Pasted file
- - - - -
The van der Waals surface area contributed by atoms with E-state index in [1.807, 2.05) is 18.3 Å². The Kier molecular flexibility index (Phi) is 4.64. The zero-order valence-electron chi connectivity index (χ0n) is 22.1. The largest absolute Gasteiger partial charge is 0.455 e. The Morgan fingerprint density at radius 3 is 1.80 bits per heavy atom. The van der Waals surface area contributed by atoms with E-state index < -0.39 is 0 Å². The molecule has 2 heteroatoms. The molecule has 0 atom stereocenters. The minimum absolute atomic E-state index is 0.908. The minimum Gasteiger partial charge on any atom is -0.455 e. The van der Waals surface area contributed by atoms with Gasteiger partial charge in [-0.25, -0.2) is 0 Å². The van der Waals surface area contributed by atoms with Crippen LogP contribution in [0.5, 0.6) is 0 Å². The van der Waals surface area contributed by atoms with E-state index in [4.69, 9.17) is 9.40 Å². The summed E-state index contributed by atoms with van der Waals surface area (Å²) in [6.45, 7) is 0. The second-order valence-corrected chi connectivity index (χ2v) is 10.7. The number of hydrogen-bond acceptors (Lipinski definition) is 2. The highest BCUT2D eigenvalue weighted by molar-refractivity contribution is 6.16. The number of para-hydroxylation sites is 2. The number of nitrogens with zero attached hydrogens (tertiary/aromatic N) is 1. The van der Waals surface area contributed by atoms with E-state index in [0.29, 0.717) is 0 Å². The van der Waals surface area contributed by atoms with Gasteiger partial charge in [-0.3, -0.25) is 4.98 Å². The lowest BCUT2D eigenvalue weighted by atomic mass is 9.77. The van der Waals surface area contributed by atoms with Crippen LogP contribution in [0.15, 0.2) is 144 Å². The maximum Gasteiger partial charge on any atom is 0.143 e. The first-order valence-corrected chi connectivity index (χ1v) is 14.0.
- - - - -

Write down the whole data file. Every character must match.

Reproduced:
The van der Waals surface area contributed by atoms with E-state index in [1.807, 2.05) is 18.3 Å². The Kier molecular flexibility index (Phi) is 4.64. The zero-order valence-electron chi connectivity index (χ0n) is 22.1. The largest absolute Gasteiger partial charge is 0.455 e. The Morgan fingerprint density at radius 3 is 1.80 bits per heavy atom. The van der Waals surface area contributed by atoms with E-state index < -0.39 is 0 Å². The molecule has 2 heteroatoms. The molecule has 0 atom stereocenters. The minimum absolute atomic E-state index is 0.908. The minimum Gasteiger partial charge on any atom is -0.455 e. The van der Waals surface area contributed by atoms with Gasteiger partial charge in [-0.25, -0.2) is 0 Å². The van der Waals surface area contributed by atoms with Crippen LogP contribution in [0.5, 0.6) is 0 Å². The van der Waals surface area contributed by atoms with E-state index in [4.69, 9.17) is 9.40 Å². The summed E-state index contributed by atoms with van der Waals surface area (Å²) in [6.45, 7) is 0. The second-order valence-corrected chi connectivity index (χ2v) is 10.7. The number of hydrogen-bond acceptors (Lipinski definition) is 2. The highest BCUT2D eigenvalue weighted by molar-refractivity contribution is 6.16. The number of para-hydroxylation sites is 2. The number of nitrogens with zero attached hydrogens (tertiary/aromatic N) is 1. The van der Waals surface area contributed by atoms with E-state index in [0.29, 0.717) is 0 Å². The van der Waals surface area contributed by atoms with Gasteiger partial charge in [-0.3, -0.25) is 4.98 Å². The lowest BCUT2D eigenvalue weighted by atomic mass is 9.77. The van der Waals surface area contributed by atoms with Crippen LogP contribution in [0.15, 0.2) is 144 Å². The maximum Gasteiger partial charge on any atom is 0.143 e. The first-order valence-corrected chi connectivity index (χ1v) is 14.0.